How to Cope with the Challenges of Awakening, Part 1: Relationships

As many who have walked the path will attest, one’s spiritual awakening is both a blessing and a curse. It’s a blessing because should we heed the call, we find ourselves stepping out the proverbial box that imprisons our fellow man. The curse is that we must be willing to walk away from just about everything we know.

Yes, the price of freedom is very, very high! This article, along with the ones that will follow is part of a series on how to cope with the challenges that awakening presents. It’s for those newly awakening and those who find themselves still experiencing the pain that came as a result of choices made during their awakening process.

On that note, I must say that it would have been great to have a handbook for awakening, one that was passed out to each of us before we came here. But that didn’t happen so we must learn from our mistakes. As we rectify each one using the spiritual wisdom and tools we are taught, we will be able to turn around and help those following in our footsteps. I suppose that is what I’m doing here.

So, on to the topic at hand; family and friend relationships, or how to survive and rectify the blunders we inadvertently make as we begin awakening.

When I asked myself, what is the first mistake people make when awakening? The answer was immediate: not understanding how to handle our close relationships. A typical scenario would go something like this.

Joan has an awakening. She is excited and begins to study all sorts of spiritual topics, amassing a sizeable library of books, CDs and other items. She stops going to church and lets her family know that she has chosen another path. Mom, Dad, and siblings, all staunch Baptists, feel certain that she needs help and immediately calls their minister for a consult. Joan, feeling unheard and disrespected lets them know that she doesn’t need that kind of spiritual assistance and proceeds to try and explain her new beliefs. Her family recoils in horror and disbelief when she mentions astrology, numerology and her desire to be a wiccan. Her parents look at each other in total bewilderment and with tears in her eyes, Joan’s mom asks her husband, “Where did we go wrong?”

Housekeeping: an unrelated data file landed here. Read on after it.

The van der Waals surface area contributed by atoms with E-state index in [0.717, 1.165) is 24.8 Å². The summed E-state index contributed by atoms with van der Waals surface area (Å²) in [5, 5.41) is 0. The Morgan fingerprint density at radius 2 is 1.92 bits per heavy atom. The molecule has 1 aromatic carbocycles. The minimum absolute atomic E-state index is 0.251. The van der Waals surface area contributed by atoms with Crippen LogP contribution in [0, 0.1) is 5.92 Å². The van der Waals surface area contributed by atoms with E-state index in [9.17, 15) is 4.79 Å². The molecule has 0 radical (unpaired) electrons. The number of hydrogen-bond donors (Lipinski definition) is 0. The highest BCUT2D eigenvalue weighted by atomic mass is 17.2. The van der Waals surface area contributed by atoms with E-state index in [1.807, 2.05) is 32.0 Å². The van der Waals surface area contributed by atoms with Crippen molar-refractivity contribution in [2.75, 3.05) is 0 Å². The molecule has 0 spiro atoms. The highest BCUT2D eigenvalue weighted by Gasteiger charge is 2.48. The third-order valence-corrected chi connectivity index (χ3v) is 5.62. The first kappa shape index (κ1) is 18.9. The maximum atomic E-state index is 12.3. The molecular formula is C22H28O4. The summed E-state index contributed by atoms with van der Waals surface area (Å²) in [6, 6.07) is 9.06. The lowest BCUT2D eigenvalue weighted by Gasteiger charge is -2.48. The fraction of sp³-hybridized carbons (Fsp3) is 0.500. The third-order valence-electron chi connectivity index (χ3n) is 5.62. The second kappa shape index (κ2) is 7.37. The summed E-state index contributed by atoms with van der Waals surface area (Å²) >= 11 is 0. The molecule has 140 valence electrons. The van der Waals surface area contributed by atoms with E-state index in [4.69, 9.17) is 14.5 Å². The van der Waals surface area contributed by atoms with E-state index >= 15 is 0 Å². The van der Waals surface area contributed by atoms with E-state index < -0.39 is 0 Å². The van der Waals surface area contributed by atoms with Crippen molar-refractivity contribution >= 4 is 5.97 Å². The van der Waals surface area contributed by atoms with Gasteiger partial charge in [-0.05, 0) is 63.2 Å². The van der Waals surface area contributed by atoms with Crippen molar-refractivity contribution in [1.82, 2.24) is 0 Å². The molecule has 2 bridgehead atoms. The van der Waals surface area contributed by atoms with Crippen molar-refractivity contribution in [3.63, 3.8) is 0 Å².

The situation continues to escalate with a flurry of phone calls amongst family members discussing Joan’s break with reality. Fast forward a several months. Bewildered and confused, Joan’s family has chosen to no longer discuss the issue with her. They feel that the family’s long held religion have been rejected. Joan feels unheard, misunderstood and that her parents have abandoned her. She decides that in order to continue her path, she must isolate herself from her family.

Though Joan may continue to evolve spiritually, this wound with her family will remain. If Joan stays true to the path, she will eventually discover is that once she has gone “out there” and acquired a certain degree of wisdom, she must then return to 3D (the box) and her family, and use that information to heal. That, I am informed is the real test of ascension — of a multidimensional individual who had discovered that they are a creator god/goddess and so must act like one!  With all that in mind, what steps can Joan take now to heal the rift beginning to form with her family before she completely alienates them?

  • Joan can acknowledge the fact that she is the only one who is awakening; not her family and friends and that she is the one who is upsetting the status quo. Anytime we take such a drastic step, it is going to be frightening to those we love. Relationships have a foundation that is based on shared beliefs and behaviors. When we suddenly change that foundation we trigger a host of fears including, but not limited to, judgment, rejection and abandonment.
  • Joan must be aware that her family and friends may never walk the path with her and that that is okay. Not everyone here on Earth has come for such an experience. Joan must love them where they are, respect their religious beliefs and not expect them to change or accept her new beliefs.
  • Joan can reassure her family and friends that she is not leaving them behind, only certain shared beliefs. Furthermore she can stress the benefits of her new path by saying something like, “It is my intention that whatever new beliefs I embrace, they make me a better and more loving person.
  • Joan can show the beneficial results of her new path through loving, compassionate behavior. This can take the form of inviting her family and friends to express their concerns about her path and have them validated. A scenario would go something like this. “Joan, I’m concerned about your interest in astrology. You know that’s the devil’s work.” This, from her dad who happens to come from a long line of Baptist ministers. *smile*

Joan’s compassionate response could go something like this. “Dad, I hear you and I know that you are concerned for me. If you’ll recall, you taught me to think for myself and so I am. Dad, I’m not sure what decisions I’ll make about astrology, but here’s what I am sure of. I’m sure that I will always love you and you will always be my dad. Ours is a bond of love; not beliefs.”

Notice that Joan did not ignore her dad’s concern, instead she validated it. Joan also didn’t try to change his mind; instead she focused on assuring him that her exploration would not change her relationship with her father. After 15+ years of counseling those on the path, I have learned that our families will allow us our new beliefs as long as they know that those beliefs will not cause us to reject or abandon them.

I’ll discuss how and when to share our new beliefs in next weeks segment.

Coping with the Challenges of Awakening, Part 2: Sharing with Others

Coping with the Challenges of Awakening, Part 3: The 3D Anchor Role